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Egyptian Billionaire Sawiris: Allocate This Much to Gold

by Aug 18, 2021Investment Strategy, Retirement & Pensions

Egyptian billionaire Sawiris recommends allocating a portion of your wealth to physical gold as inflation rises and the economy slows down.

Another month, another report on inflation. The latest Core CPI inflation rate for the US remains high with prices growing at a pace of 4.3% for the year ending in July. This number does not include grocery and energy costs, which skyrocketed. “Core CPI” is a calculation the Federal Reserve uses so it can limit its interest payments on our government’s debt and have the government pay less to fixed-income recipients. This means you and I are seeing much higher “real inflation,” most likely at around 8% to 9%.

The real inflation numbers are no small matter, and US consumers and businesses are feeling the pain and are increasingly concerned about inflation. There is only one historically proven way to deal with inflation, and that is investing a portion of your wealth in physical gold, which not only protects but also grows your hard-earned money during times of inflation.

But when you diversify with gold, how much of your IRA/401k should you allocate to the precious metal? Up to 30%, according to Egyptian billionaire Naguib Onsi Sawiris, who explains that gold is the investment to own when the world is concerned about rising prices.

“The world is worried about inflation. This is a cycle we have seen before,” Sawiris told CNBC. Sawiris is the chairman and CEO of Orascom Investment Holding and ranks as the second-richest person in Egypt.

The billionaire made headlines across the world when he invested billions in gold in 2018. In his interview with CNBC, he explained that “you need to have part of a portfolio invested in gold. I say 20% to 30%. It is something that is fundamental. It’s always been there.”

Gold as a safeguard against inflation and stock market crashes

A successful and experienced investor like Sawiris calls gold “fundamental” because anyone needs a hedge against crisis — and a financial crisis of one type or another always comes. Gold has a proven track record for hedging against financial crises, such as the stock market crash in 2008, as well as hedging against inflation, such as the one we saw during the stagflation of the 1970s.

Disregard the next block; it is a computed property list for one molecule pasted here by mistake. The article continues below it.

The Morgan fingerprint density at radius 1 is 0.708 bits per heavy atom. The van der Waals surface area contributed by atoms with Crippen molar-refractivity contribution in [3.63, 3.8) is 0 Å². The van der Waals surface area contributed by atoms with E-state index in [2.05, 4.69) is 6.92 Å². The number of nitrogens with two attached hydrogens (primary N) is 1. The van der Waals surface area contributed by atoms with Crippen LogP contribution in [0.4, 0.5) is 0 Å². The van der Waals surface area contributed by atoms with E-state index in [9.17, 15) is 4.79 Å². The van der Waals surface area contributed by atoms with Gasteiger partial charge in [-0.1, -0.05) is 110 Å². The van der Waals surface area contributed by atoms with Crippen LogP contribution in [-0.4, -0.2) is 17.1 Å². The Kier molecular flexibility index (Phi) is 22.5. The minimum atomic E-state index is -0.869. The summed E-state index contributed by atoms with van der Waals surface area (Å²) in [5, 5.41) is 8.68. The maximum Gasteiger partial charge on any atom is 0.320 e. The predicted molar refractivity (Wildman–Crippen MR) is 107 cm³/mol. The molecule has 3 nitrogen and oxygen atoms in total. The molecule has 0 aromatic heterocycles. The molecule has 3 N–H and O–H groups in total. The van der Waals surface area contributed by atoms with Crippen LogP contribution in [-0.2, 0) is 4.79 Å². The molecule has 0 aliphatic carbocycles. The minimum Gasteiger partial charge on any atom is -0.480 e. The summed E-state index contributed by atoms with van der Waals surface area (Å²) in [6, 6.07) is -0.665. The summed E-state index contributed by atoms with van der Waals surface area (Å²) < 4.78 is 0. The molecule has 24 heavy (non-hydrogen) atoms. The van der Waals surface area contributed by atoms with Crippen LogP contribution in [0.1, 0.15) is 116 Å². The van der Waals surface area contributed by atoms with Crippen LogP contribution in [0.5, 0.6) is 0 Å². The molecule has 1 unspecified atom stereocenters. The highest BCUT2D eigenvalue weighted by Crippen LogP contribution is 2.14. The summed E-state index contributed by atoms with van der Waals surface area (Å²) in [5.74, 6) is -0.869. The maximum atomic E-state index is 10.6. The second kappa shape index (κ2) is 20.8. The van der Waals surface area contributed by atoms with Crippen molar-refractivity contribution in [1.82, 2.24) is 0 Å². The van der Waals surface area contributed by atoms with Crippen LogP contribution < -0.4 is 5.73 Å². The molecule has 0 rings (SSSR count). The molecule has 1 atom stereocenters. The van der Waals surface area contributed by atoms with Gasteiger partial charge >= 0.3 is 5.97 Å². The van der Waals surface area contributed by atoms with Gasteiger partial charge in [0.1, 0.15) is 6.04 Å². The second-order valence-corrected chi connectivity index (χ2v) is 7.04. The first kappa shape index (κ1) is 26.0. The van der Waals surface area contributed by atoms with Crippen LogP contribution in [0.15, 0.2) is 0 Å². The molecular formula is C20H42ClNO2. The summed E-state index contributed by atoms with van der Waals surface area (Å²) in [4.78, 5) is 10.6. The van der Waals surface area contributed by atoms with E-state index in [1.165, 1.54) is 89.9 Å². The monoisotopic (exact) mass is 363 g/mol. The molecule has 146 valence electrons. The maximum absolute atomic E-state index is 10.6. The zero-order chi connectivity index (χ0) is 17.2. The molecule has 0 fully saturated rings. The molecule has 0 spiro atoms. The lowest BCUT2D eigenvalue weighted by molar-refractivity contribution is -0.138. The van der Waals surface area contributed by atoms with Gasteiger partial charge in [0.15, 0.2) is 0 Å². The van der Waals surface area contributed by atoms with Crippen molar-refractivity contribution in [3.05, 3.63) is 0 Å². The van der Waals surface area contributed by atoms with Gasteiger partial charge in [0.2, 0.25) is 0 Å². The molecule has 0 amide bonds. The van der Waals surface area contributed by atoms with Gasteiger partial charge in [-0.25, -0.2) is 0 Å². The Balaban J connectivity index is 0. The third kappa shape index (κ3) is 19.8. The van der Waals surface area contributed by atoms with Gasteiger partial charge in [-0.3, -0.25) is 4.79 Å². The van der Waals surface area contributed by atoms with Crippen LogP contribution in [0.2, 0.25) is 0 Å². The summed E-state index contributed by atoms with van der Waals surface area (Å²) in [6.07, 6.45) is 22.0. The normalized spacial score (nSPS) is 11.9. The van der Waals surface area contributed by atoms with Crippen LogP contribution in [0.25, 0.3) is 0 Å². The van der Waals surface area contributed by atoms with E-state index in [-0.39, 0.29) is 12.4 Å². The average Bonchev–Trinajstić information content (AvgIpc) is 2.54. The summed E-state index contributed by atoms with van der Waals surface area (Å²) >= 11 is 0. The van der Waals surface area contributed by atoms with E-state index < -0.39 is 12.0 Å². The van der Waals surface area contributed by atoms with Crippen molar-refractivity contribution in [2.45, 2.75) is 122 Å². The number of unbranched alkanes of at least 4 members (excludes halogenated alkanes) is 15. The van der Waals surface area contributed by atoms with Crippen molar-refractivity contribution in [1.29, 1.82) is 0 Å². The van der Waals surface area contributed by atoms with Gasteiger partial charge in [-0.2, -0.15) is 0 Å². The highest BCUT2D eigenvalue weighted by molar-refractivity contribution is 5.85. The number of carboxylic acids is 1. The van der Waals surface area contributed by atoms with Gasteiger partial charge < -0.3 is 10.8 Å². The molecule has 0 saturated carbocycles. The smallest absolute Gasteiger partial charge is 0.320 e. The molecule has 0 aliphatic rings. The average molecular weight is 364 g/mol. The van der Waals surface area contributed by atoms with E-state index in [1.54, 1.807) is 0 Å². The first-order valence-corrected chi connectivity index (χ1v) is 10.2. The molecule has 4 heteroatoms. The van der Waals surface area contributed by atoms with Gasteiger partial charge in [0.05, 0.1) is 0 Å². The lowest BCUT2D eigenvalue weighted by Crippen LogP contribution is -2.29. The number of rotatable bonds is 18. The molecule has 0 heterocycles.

“I am a long-term investor. Let’s say inflation comes in, and there is a crash in the stock market. You’ll be very happy that you have a position in gold. The stock market has been at the highest range for a very long time now. At some point, [the crash] should happen. There are also a lot of political instabilities in the world. They could blow up. Corona is still a never-ending saga. There is a lot of uncertainty,” Sawiris explained. “I want to go to sleep at night and not be affected by the stock market or the pandemic.”

Goldman Sachs shares Sawiris’ view that the world is facing many uncertainties, which is why the financial behemoth is forecasting that gold could climb as high as $2,500. At the time of writing, the spot price of gold is $1,783 per ounce. Diego Parrilla, fund manager of Quadriga Igneo, goes even further by predicting that the precious metal will climb to $3,000 or even $5,000 within three to five years. Parrilla has made bold predictions before: Last year, he said gold would rise above the $2,000 mark over the summer. Not long after, gold set a new all-time high at $2,067.  

What these numbers should be telling you is not to invest in gold if you’re seeking short-term gains. The focus should not even be on what is the right entry point for gold. The point is that these analysts are telling you indirectly that a major crisis is coming. Gold will not climb to $3,000 or more without a major stock market collapse or high inflation. If either of those happens, the growth of your 20–30% in gold happening because of the flight of other investors to safety will save you when your 70–80% in stocks and bonds collapse. 

If you’re not positioned in gold, you will see your 100% paper asset portfolio crumble since you have no real hedge. This happened to investors both in the 2000 dot-com bubble and the 2008 financial crisis. 

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